Many who are subjected to such investigation don’t realize how much of their personal privacy they surrender to the Government, but surrender they do, and some of them find that out only if things turn sour in their relations with the Government. However, they all at least implicitly rely on the Government to guarantee the security of their private information.
The OPM hack shattered that expectation. If the hack was done as alleged, by the Chinese, it is also most certain that the Russians had also done it before. Moreover, whichever intelligence service has the files, they may well trade some of them in exchange for other intelligence. Needless to say, among all those in supersensitive jobs are clandestine intelligence operatives, including the DEA, CIA, and Special Forces, and this situation puts their lives in real and immediate danger.
As a practical matter, those affected should demand to know exactly what information was stolen. Classified as it may be, it is not classified anymore. After all, if the Chinese know something about me, I am certainly entitled to know what they know too.
One more unanswered but very important question: do those files contain personal biometrics beyond fingerprints (leaking which is bad enough) — such as DNA, and retinal scans? I haven’t seen anyone asking that.

The Government wants our encryption keys. Are home keys next?

The just released report by 13 well known cryptographers opposing the US and British governments’ sweeping demand for encryption keys has directly addressed the increasing threat of government’s insatiable thirst for power. Any government objection to this report is bound to be disingenuous.
However, there’s one more angle that begs for further exposure. The overall issue is not a scientific or technical question; it’s an ideological one. The frequently heard loud claim that inevitably we have to give up our privacy so the government can protect us is flatly untrue and hypocritical. It is indeed technologically feasible today to build a system where everyone of us would wear an irremovable collar equipped with cameras, microphones, and GPS that would communicate our location and immediate surroundings every instant “totally securely” to some highly trusted government agency. The government may argue that a) it would only access this information upon some court order; and b) it would solve a lot of crimes and save a lot of lives. True, such a system would make the police’s job very easy, would solve a lot of crimes, and save a lot of lives. But the real question is: do we want to live in that kind of society? In the American spirit the politest answer would be, “Hell, no!” And as always with this kind of hypothetical system criminals would quickly find a solution to neutralize it, leaving us with the situation that only-law abiding citizens would be subject to this massive electronic prison.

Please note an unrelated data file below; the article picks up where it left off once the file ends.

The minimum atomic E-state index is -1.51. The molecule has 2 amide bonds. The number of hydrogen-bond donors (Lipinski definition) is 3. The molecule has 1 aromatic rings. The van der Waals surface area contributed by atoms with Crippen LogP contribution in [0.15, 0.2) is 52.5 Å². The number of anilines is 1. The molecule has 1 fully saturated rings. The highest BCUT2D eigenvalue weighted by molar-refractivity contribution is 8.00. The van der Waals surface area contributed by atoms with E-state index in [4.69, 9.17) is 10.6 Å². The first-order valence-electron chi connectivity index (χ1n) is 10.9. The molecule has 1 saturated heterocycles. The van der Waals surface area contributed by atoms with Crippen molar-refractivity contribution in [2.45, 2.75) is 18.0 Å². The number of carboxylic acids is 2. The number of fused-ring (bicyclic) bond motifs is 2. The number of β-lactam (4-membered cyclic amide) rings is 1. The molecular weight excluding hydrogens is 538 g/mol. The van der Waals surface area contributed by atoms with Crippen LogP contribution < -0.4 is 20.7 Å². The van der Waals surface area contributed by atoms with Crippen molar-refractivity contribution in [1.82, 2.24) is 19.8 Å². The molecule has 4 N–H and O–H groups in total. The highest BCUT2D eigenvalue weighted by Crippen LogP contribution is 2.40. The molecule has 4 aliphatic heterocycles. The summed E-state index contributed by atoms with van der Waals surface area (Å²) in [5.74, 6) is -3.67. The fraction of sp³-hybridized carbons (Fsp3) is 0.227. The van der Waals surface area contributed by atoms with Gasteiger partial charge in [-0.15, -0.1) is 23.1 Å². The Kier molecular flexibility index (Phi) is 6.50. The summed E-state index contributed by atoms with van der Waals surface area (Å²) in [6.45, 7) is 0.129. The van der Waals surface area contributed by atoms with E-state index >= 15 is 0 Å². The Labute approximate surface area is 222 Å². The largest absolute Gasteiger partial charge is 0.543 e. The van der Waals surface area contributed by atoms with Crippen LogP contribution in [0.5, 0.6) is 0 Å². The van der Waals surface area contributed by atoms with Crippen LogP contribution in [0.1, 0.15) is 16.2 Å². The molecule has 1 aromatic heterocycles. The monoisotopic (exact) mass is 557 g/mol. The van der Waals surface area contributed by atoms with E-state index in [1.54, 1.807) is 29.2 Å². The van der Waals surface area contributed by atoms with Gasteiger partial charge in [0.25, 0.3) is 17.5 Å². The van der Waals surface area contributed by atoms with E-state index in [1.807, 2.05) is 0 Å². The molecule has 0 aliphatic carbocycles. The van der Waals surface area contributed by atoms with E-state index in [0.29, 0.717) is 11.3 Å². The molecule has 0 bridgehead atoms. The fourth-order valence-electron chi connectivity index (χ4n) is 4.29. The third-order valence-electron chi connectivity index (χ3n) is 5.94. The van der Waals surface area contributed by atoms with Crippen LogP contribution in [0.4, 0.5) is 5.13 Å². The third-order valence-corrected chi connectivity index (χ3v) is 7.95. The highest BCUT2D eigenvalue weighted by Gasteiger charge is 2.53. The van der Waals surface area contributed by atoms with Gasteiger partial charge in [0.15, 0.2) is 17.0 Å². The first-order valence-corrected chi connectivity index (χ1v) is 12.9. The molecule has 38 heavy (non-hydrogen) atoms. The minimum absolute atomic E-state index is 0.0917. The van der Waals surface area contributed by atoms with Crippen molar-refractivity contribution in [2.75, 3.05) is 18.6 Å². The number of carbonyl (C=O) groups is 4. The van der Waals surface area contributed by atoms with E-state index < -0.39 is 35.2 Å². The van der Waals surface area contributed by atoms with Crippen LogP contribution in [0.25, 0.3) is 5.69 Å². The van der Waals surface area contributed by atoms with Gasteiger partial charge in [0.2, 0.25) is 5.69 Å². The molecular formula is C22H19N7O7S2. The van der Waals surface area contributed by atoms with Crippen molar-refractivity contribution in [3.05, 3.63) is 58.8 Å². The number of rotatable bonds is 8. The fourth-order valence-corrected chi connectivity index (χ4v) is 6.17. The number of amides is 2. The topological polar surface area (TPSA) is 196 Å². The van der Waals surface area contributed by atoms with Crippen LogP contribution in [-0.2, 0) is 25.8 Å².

Even as we see deeper and deeper assaults on our civil rights and liberty in the manner described above, the government is more than a little shy talking about other intelligence-gathering techniques that require more skill than a slightly trained operator just pushing a few computer keys. These methods are well known among professionals, they have existed for a long time, and can be applied to any target. The drawback of course is that they are less convenient for the operators, require greater skills, and do not include a global bulk collection of information on everyone.
Well, maybe this is just what we, the people, need and want.

Power grid: when cyber lines cross

We have very little time to cure our stone age cyber defensive technology.
The CNN story citing testimony by Admiral Michael Rogers, head of U.S. Cyber Command, to a House Select Intelligence Committee November 20 sounded like shocking news. He stated that China can take down our power grid. http://www.cnn.com/2014/11/20/politics/nsa-china-power-grid/index.html

Shocking as it may be, if this is still “news,” surprise, surprise — it’s been known to everyone who was anyone in cyber security for over 25 years. First it was just the Russians, then the Chinese, then some vague criminals acting on behalf of “nation-states” were gradually added to the list.
Never mind the Russians and the Chinese – they also both have enough nuclear weapons to kill every squirrel in America. What is really troubling is the cyber security trend. Our cyber defensive capabilities have hardly improved for over a quarter-century. However, hackers’ attacking capabilities are improving constantly and dramatically. This is not a good equation — sooner or later these lines will cross. This means that a large number of unknown hackers will be able to take down our power grid and also decimate our power-intensive facilities, such as oil refineries, gas distribution stations, and chemical factories.
Now, think terrorists. They would be delighted to do exactly that, whether you kill them afterwards or not. This isn’t news, but it’s an increasingly troubling reality. We have very little time to cure our stone age cyber defensive technology. But that requires changing the current equation and making cyber defense inherently more powerful that the offense. That won’t happen until the doomed legacy password and firewall paradigms are abandoned and replaced by fundamentally different technologies.